WEATHER.... The weather went from 20% chance of rain to 50% so bring your rain gear, expect the worse and hope for the best... If you are not a "hike in the rain" person, please change your RSVP... On that note, Sunday looks BEAUTIFUL so anybody wants to hike with me on Sunday as well just let me know...
Add yourself to the waitlist... I'll pull you in based on no-shows... This is NOT an easy hike
This is a 9 mile hike with 3600 ft of elevation gain and a high point of 7000 ft... It's not an easy hike so please know what your capable of because unless your broken we don't turn back.
$20.00 for gas
Slow to moderate with lots of photographs
No cotton, no jeans, have your 10 essentials and we may stop for a bite to eat on the way home..
Here's Bean Creek trail, which junctions with the Earl Peak trail at the foot of Bean Creek Basin (about two miles in ---
see description below about "broad swath of green; we'll go right there). Then it's another 2 miles of climbing to the top of Earl Peak.
Mount Stuart dominates the eastern half of the Alpine Lakes Wilderness, towering so high above its surrounding peaks that it can be seen from trails throughout the region. Bean Creek is one of those trails affording views of the spectacular rock slabs of Stuart. But there's more to this trail than mountain views. Indeed, there are splendid views of Ingalls Peak and other summits in the Stuart Range. But it's the little things that make Bean Creek special. A plethora of blooming plants--wildflowers of all varieties--grace the valley. And an army of wild critters calls the basin home, from mule deer to deer mice, from gray jays to pileated woodpeckers.
Cross Beverly Creek on the stout bridge near the trailhead and climb creekside on an old, overgrown roadbed. At 0.5 mile turn right at the first trail junction and start up Bean Creek valley. The trail drives upward through the tight valley, lined lightly with trees and carpeted with beargrass, buckwheat, and other blooming plants under the waving branches of the pines and firs.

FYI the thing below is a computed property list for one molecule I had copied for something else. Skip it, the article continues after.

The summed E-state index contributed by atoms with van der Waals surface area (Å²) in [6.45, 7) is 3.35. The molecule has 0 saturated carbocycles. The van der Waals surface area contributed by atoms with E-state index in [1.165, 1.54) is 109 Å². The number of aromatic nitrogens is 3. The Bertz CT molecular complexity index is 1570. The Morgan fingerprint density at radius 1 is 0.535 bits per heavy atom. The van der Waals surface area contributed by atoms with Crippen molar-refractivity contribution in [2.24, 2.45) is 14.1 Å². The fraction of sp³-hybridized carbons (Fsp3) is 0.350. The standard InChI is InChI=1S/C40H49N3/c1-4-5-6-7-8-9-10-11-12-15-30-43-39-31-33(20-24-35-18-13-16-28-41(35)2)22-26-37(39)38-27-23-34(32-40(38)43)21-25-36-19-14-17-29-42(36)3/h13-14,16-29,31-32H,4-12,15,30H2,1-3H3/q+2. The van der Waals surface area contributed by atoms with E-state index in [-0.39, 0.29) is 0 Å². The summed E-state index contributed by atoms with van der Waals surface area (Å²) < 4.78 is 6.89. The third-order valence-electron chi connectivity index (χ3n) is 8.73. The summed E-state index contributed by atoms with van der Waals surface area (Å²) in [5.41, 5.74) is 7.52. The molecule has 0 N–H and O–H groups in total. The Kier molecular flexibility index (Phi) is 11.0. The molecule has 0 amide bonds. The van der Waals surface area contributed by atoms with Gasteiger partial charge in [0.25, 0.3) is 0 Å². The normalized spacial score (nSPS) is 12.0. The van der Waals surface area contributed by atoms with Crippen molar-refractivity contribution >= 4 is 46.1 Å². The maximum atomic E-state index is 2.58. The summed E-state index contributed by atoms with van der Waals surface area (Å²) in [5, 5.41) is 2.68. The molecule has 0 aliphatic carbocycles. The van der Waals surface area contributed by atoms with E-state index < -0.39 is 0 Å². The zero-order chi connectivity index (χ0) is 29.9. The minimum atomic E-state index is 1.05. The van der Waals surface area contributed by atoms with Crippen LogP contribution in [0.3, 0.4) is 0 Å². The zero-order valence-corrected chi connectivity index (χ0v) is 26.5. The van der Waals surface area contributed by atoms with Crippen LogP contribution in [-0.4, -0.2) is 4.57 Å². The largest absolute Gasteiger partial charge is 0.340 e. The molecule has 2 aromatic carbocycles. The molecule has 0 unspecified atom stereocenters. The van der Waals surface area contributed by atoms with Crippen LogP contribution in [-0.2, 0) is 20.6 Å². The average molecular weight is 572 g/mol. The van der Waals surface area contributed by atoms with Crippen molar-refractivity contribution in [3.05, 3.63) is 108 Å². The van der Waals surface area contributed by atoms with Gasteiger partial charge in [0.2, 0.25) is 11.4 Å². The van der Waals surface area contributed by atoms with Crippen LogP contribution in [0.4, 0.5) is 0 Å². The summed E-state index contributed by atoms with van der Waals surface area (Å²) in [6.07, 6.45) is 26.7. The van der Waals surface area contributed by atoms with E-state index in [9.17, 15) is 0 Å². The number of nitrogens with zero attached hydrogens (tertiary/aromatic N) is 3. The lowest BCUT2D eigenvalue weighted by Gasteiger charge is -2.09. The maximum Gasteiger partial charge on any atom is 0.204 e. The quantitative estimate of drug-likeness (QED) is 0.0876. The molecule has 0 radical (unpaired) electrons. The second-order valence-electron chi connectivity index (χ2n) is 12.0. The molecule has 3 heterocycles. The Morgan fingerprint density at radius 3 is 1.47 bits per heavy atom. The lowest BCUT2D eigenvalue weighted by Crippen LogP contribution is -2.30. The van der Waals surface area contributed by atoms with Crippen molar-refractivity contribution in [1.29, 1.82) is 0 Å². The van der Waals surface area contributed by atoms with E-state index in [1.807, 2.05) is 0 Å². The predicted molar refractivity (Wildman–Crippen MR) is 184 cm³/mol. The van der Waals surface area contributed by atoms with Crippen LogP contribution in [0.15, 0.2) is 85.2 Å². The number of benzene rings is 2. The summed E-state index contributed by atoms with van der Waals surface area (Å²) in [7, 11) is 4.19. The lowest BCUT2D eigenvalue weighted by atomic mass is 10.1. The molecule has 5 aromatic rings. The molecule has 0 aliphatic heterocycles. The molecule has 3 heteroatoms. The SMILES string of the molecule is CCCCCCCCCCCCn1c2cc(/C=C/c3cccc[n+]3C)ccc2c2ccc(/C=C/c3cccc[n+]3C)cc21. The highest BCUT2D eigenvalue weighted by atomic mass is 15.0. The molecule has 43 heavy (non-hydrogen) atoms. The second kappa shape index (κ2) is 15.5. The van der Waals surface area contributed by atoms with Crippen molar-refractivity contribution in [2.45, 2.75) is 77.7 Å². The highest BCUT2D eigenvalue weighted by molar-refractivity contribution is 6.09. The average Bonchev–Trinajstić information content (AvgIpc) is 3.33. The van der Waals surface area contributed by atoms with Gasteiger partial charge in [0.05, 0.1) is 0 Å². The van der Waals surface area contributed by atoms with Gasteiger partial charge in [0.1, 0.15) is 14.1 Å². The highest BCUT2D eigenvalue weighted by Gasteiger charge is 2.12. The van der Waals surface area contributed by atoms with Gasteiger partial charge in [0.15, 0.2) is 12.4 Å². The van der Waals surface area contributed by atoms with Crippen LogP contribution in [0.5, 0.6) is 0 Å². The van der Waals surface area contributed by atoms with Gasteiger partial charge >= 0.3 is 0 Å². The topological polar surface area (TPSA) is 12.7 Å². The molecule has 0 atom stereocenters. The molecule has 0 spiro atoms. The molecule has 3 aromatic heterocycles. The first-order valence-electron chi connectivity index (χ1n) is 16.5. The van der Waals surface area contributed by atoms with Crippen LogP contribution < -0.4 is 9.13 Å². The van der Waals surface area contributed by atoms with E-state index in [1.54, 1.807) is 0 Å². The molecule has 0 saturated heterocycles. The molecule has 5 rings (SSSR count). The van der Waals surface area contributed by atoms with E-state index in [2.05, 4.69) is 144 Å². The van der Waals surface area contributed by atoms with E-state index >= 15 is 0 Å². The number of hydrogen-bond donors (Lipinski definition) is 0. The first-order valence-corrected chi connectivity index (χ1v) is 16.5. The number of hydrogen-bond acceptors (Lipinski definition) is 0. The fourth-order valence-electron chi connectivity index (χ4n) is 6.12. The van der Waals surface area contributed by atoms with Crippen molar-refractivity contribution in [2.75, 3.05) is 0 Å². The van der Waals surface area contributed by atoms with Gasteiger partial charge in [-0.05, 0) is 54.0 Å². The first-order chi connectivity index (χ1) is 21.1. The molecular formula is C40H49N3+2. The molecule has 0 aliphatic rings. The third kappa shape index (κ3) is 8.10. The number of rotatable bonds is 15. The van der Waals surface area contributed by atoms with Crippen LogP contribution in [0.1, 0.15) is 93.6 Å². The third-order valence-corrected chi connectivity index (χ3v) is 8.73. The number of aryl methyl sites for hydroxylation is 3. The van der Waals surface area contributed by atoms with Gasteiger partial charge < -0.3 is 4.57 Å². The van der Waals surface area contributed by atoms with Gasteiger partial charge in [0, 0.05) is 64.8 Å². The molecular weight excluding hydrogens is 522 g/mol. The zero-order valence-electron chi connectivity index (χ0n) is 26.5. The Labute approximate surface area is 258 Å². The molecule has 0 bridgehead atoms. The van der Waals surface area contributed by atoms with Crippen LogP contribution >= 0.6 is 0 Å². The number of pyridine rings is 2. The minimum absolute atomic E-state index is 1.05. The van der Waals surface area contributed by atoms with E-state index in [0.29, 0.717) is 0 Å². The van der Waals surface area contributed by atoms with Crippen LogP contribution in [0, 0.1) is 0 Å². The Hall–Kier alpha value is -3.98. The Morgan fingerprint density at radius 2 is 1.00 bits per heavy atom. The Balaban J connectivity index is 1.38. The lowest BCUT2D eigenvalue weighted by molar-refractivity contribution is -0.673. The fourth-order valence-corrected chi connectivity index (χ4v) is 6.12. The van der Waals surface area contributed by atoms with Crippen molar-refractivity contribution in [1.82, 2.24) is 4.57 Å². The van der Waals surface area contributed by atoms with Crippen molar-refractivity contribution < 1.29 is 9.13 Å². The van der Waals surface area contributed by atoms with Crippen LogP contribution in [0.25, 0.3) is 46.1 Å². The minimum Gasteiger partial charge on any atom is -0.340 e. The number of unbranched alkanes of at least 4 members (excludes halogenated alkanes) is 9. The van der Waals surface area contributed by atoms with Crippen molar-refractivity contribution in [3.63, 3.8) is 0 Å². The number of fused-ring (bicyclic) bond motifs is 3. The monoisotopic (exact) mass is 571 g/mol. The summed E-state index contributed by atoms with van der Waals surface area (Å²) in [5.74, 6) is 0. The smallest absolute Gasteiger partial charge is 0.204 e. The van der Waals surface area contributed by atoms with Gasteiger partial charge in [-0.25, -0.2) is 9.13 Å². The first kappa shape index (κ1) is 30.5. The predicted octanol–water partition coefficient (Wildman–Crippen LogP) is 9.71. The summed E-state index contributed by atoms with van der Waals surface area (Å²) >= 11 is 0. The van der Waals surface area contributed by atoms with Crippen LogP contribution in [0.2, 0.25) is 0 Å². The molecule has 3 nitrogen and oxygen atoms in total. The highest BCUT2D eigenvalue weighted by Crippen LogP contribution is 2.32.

Many of the trees that used to dot the hillsides can be seen rotting in piles at the bottom of the steep valley--dropped by a violent avalanche some years before. The trail continues a steep climb for nearly a mile, crossing the creek to access more cool forest and small forest meadows higher up the valley. The creek can be fast and tough to wade early in the year when melting snows swell the flow.
At 2 miles the trail leaves a stand of forest and erupts onto a broad swath of green, speckled with reds, blues, purples, yellows, and whites--that is, a vast grassy meadow filled with the odoriferous heads of blooming wildflowers.
At this point the trail forks. This is where we'll go right to Earl Peak, instead of left into the basin. Although the basin could be a good side trip if the flowers are out.
From Seattle drive east on I-90 to East Cle Elum, exit 85. Cross over the freeway overpass and turn right (northbound) on State Route 970. Cross the Teanaway River bridge, and in another mile turn left onto Teanaway Road. Drive north on Teanaway Road, veering right as it becomes first the North Fork Teanaway Road and then unpaved Forest Road 9737 at 29 Pines Campground. Continue north for just under 4 miles before turning right (east) onto Forest Road[masked], which is indicated with a sign for "Beverly-Bean TH". Drive 1.4 miles up Beverly Creek to the road end and trailhead.
Disclaimer: Trailside is not a professional guide service. Our leaders function, as facilitators only, to enhance your outdoor experience. Reports of trail and weather conditions are based on best available information, are subject to change, and are no guarantee of fitness for any particular purpose or appropriate for a certain fitness level. You may join us on this hike at your own risk. Keep in mind that hiking involves risks and weather changes quickly in the mountains. You are responsible for your own safety and the more prepared you are, the better the chance you will remain safe. Signing up for any Trailside organized event indicates that you have read, understand, and agree to the terms of this disclaimer and hold harmless all Trailside Organizers and Leaders in the event of injury or loss.